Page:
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DIY Advent Calendar (Holiday bucket list)

21 Nov

It’s easy to get wrapped up in the hustle and bustle of the holiday season–the obligations, the shopping, the preparation. It’s also easy to completely miss out on the true meaning and spirit of Christmas.

So how do you fulfill those obligations, observe family traditions, and still experience the joy and wonder of such a beautiful holiday?

I suggest making an Advent calendar or Christmas bucket list filled with activities that will help you appreciate all that comes with the month of December.

We made an Advent calendar for the girls in 2014, when they were a little more than a year old. We wanted to countdown the days until Christmas, introduce them to our traditions, and teach them about the reason for the season.


I had these envelopes printed at a copy shop in 2014 and have used them every year since then. I hang them on a decorative clothespin garland in a place of prominence.


I make a list of things we want to do in preparation for Christmas–things like watch “A Charlie Brown Christmas,” donate to Toys for Tots, bake cookies, decorate the Christmas tree, and make gifts for the girls’ caregivers or teachers. I’ve always made sure to include family traditions, charitable acts, crafts and/or gift-making, special treats, and movies.


Then, I print a blank December calendar and strategically schedule out our activities, based on when a particular event might be happening, or when a charitable organization needs donations, etc.


Once it’s all planned out, the setup and execution are really easy: Print (or write) out the list of activities, and cut out each activity; place each one in its corresponding envelope. Then, hang up or display the Advent calendar. Finally, open up the envelope on the corresponding day and enjoy 24 days of heart-warming activities with your family.


Pro tip: Keep the December calendar handy, so you can prep for the next day’s or week’s activities and generally stay on top of things.

Here are some ideas to get you started:

  • Drink hot cocoa
  • Drive around the neighborhood to look at the Christmas lights
  • Shop for and donate a blessing bag for a homeless person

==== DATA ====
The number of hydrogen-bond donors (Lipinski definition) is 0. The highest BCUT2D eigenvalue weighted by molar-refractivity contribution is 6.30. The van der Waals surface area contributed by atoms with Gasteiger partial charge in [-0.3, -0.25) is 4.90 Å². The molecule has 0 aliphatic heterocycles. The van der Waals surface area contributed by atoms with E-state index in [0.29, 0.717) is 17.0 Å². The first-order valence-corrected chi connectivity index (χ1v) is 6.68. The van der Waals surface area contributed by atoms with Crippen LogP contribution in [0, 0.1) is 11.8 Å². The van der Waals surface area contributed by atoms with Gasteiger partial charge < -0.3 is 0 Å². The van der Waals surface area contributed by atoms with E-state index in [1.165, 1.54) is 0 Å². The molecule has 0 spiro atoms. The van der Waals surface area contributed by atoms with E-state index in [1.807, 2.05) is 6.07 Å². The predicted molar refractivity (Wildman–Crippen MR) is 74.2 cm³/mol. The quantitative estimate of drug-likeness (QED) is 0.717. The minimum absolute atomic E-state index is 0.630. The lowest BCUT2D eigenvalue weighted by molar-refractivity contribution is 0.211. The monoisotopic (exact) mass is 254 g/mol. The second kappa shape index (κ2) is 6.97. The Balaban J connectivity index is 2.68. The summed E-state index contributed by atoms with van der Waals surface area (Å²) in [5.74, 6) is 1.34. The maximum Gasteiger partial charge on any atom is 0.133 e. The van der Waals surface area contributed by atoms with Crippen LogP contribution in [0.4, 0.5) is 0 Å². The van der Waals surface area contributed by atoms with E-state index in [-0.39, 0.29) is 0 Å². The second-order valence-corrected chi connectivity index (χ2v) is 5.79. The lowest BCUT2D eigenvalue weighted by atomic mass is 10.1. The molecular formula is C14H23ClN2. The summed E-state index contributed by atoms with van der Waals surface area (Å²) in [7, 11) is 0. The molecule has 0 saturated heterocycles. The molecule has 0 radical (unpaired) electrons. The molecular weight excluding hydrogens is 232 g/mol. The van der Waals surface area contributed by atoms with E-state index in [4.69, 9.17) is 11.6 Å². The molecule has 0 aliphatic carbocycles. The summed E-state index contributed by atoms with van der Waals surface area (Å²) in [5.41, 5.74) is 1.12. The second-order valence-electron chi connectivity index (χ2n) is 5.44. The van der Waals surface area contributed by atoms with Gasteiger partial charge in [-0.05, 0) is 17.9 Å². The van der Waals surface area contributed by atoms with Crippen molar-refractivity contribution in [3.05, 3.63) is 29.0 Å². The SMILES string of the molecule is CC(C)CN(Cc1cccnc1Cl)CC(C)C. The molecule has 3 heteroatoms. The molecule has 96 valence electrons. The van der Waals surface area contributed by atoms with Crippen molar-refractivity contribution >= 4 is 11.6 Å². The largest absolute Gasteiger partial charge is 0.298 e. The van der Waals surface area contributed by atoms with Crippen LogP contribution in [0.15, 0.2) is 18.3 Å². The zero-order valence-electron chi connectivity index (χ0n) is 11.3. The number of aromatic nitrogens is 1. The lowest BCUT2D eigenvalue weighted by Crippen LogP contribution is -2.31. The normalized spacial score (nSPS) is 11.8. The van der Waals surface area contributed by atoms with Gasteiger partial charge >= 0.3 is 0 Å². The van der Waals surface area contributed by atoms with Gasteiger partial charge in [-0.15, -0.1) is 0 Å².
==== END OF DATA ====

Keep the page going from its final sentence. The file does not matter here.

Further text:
• Have dinner by candlelight with Christmas carols
  • Have snowman pancakes for supper
  • Build a gingerbread house
  • Bake Christmas cookies
  • Shop for and donate a toy to Toys for Tots
  • Collect and donate items to the local animal shelter
  • Drop coins in a Salvation Army kettle
  • Write a letter to Santa Claus
  • Watch ‘A Charlie Brown Christmas’
  • Put together the nativity
  • Read the Christmas story in the Bible
  • Make a gift for your teacher
  • Watch ‘Elf’
  • Make Christmas cards for your grandparents
  • Help decorate the Christmas tree
  • Read ‘Twas the Night Before Christmas’
  • Leave cookies and milk for Santa
  • Shop for a gift for your sister
  • Donate to a food pantry

Look for local Christmas events, such as visits with Santa Claus, Polar Express train rides, and movie showings. Think about the things you did as a child to celebrate Christmas. Consider also the things you might have to do (e.g. shop for or make a teacher gift) and make them into family activities. Think of those less fortunate and make an effort to help them. And of course, remember the reason for the season.


Enjoy and happy holidays!


Free learning resources for school-age children

24 Sep
Fall is official here! And while that brings with it the fun of playing in the leaves, dressing up for trick-or-treating on Halloween, and visiting the apple orchard and pumpkin patch, it also brings the hard work of learning to read, write, and count.
Anna and Elise are kindergartners this year, and they are thriving in their all-day classroom settings. Both girls (they are in different classes with different teachers) already have a dozen or so sight words memorized, can write their names properly, and can describe their environs using “above,” “below,” and “beside,” among other descriptors.